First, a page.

August 18 2012 Drop Box Notes


So a few days’ delay but here are the latest gems from a very busy past month. Hopefully you enjoyed the live break, and as summer is about to end (at least for K&J) I am excited about this latest batch of great tunes.

Bangor, Northern Island’s Two Door Cinema Club follow up their last, Tourist History (Irish Album of the Year 2010) with more very catchy melodic synth-influenced pop rock, that reminds you of the transition from summer to fall. The album opener, “Next Year” portends this change, about a love lost and hopefully regained. The rest of the album hums along, with some Coldplay like moments, but Alex Trimble’s distinct voice and catchy melodies remind you that this is a little more substance and less flash. Try “Someday,” “Sun” and title track, “Beacon.” Set to be released September 3, 2012.

The Vaccines are the greatest band in the world. Okay, maybe I just like them more than the average band. I know, they have not made much of an impact on your life, but Come of Age and the two EPs in the drop box, Please, Please Do Not Disturb and No Hope (the first single) should convince you that this very British sounding band deserves a place on your electronic listening devices. Reminding me somewhat of the Libertines with a little more energy, I have been listening to this record non-stop since it was first leaked. Now headlining some of the biggest festivals in Europe, the Vaccines second album, I predict will likely make them huge. So, when they come to town – go see them. Terrific live show. See them at Glastonbury (entire show) :, and when they come to your town (Troubadour September 13, Los Angeles). Please, Please Do Not Disturb was a free giveaway consisting of four covers recorded in various hotel rooms, “The Beast in Me” (Nick Lowe) “Mannequin” (Wire), “The Winner Takes It All” (Abba) “That Summer Feeling” (Jonathan Richman & The Modern Lovers).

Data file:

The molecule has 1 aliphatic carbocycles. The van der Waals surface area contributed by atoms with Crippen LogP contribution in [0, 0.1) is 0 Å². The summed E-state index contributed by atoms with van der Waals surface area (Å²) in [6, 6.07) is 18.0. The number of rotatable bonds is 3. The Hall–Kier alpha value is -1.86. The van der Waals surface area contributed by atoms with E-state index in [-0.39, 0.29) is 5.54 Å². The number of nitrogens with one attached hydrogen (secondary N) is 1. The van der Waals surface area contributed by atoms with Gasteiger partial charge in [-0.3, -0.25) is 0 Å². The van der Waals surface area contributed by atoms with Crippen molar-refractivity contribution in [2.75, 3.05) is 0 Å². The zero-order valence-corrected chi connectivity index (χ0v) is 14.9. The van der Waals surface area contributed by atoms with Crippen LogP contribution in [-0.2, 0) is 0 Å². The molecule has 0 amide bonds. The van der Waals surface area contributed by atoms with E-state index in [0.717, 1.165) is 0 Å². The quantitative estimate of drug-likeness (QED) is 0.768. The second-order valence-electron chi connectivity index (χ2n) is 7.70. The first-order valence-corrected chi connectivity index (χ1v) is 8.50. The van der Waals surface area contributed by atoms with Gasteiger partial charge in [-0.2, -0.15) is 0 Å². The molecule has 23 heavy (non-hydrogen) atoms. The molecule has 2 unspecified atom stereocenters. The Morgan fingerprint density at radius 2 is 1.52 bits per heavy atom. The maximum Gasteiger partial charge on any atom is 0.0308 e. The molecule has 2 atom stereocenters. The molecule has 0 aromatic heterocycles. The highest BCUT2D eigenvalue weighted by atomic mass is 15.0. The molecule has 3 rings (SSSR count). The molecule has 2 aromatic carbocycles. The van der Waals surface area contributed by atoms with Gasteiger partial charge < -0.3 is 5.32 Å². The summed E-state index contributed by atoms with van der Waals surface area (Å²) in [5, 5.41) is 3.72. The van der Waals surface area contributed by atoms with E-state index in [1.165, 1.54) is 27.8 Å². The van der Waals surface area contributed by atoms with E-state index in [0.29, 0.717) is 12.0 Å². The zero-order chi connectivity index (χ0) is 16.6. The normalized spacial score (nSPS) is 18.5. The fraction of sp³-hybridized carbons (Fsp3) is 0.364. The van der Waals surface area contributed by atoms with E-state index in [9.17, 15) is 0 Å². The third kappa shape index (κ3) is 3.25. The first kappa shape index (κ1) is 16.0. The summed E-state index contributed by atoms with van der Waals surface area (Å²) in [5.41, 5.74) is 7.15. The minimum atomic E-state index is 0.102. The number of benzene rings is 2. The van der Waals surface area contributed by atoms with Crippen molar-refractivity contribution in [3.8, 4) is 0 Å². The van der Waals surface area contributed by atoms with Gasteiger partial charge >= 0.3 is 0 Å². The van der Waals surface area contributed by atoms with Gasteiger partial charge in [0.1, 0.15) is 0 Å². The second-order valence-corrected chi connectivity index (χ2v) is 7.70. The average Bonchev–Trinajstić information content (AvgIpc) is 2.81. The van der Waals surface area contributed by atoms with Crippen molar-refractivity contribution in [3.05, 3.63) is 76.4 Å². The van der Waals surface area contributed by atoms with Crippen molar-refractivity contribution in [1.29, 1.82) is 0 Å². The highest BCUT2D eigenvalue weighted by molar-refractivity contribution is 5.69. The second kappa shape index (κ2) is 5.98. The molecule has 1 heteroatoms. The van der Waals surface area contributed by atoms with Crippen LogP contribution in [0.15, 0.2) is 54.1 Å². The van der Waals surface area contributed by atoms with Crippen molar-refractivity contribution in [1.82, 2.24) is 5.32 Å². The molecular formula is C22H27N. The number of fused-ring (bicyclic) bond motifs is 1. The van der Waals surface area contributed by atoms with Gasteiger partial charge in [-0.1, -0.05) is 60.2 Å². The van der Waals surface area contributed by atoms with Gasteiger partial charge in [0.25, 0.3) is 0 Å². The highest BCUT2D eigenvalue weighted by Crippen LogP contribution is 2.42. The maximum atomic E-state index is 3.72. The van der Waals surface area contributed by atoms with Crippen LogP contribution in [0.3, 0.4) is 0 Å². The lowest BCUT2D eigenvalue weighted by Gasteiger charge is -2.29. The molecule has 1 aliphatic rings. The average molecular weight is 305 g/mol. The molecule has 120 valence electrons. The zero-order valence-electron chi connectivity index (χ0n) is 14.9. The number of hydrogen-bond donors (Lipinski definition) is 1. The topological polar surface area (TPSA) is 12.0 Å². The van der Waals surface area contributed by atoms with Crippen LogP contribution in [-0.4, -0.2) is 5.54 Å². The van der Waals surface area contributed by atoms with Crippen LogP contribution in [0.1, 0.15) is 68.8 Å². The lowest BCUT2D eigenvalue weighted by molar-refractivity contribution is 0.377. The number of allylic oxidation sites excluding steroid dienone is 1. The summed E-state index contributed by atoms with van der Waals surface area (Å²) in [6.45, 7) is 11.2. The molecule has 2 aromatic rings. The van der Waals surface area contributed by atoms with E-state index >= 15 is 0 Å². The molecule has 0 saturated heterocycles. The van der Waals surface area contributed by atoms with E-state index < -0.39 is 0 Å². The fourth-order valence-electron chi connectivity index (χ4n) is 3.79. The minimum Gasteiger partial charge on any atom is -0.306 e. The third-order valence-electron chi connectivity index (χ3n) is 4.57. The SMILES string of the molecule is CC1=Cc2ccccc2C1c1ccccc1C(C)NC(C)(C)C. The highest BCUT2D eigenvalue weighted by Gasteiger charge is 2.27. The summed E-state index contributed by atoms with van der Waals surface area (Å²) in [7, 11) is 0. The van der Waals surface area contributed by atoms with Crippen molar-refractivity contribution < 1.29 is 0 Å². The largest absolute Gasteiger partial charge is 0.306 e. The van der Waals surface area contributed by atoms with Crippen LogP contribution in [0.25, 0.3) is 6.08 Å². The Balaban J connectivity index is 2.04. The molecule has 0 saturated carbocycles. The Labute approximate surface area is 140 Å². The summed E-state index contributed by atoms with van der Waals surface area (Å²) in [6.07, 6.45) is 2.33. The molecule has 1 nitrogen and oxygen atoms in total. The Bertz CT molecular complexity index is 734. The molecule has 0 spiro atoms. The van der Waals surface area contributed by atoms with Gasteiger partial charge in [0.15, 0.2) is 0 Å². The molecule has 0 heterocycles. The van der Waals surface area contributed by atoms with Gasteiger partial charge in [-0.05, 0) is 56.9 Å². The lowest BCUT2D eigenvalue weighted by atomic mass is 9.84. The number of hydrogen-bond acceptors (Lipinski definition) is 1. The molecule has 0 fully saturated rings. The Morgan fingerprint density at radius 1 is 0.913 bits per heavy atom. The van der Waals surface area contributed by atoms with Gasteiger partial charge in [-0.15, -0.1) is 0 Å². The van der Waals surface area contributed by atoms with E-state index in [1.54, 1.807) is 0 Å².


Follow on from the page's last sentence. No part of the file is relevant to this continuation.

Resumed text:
Try “No Hope” ( ), “Teenage Icon” and “I Wish I Was A Girl.” Released September 3, 2012.

By now you have probably heard of Pussy Riot, the Russian feminist art punk band that is going to jail for 2 years following its impromptu performance next to the altar at Moscow’s Cathedral of Christ the Saviour of “Punk Prayer” on February 21, 2012. See it here: . Well you might not be able to make out the words unless you speak Russian, the songs are short, sharp, in the style of Cockney Rejects with some cabaret elements. Try: “Osvobodi bruschatku,” “Smert’ Tyur’me, Svobodu Protestu and “Putin Zassal.”  I have also included an interview of the band discussing their detention – in Russian of course!